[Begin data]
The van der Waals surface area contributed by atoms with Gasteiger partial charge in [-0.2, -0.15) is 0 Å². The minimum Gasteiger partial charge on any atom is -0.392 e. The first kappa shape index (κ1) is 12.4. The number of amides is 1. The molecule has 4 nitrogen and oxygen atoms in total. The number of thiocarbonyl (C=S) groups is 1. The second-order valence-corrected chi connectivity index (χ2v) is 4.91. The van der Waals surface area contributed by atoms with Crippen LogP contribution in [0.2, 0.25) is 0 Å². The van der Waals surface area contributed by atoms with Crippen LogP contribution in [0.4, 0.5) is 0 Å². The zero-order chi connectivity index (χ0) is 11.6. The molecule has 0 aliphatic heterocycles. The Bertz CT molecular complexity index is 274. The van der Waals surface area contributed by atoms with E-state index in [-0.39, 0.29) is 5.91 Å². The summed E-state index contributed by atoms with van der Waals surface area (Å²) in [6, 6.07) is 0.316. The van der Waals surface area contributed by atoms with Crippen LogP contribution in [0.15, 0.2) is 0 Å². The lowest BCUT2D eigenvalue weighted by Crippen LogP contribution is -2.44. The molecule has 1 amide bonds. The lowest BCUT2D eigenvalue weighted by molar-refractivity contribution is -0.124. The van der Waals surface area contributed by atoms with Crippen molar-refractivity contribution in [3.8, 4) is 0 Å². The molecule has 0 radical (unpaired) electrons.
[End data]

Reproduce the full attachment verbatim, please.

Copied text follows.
The van der Waals surface area contributed by atoms with Gasteiger partial charge in [-0.2, -0.15) is 0 Å². The minimum Gasteiger partial charge on any atom is -0.392 e. The first kappa shape index (κ1) is 12.4. The number of amides is 1. The molecule has 4 nitrogen and oxygen atoms in total. The number of thiocarbonyl (C=S) groups is 1. The second-order valence-corrected chi connectivity index (χ2v) is 4.91. The van der Waals surface area contributed by atoms with Crippen LogP contribution in [0.2, 0.25) is 0 Å². The van der Waals surface area contributed by atoms with Crippen LogP contribution in [0.4, 0.5) is 0 Å². The zero-order chi connectivity index (χ0) is 11.6. The molecule has 0 aliphatic heterocycles. The Bertz CT molecular complexity index is 274. The van der Waals surface area contributed by atoms with E-state index in [-0.39, 0.29) is 5.91 Å². The summed E-state index contributed by atoms with van der Waals surface area (Å²) in [6, 6.07) is 0.316. The van der Waals surface area contributed by atoms with Crippen LogP contribution in [0.15, 0.2) is 0 Å². The lowest BCUT2D eigenvalue weighted by Crippen LogP contribution is -2.44. The molecule has 1 amide bonds. The lowest BCUT2D eigenvalue weighted by molar-refractivity contribution is -0.124. The van der Waals surface area contributed by atoms with Crippen molar-refractivity contribution in [3.8, 4) is 0 Å². The molecule has 0 radical (unpaired) electrons.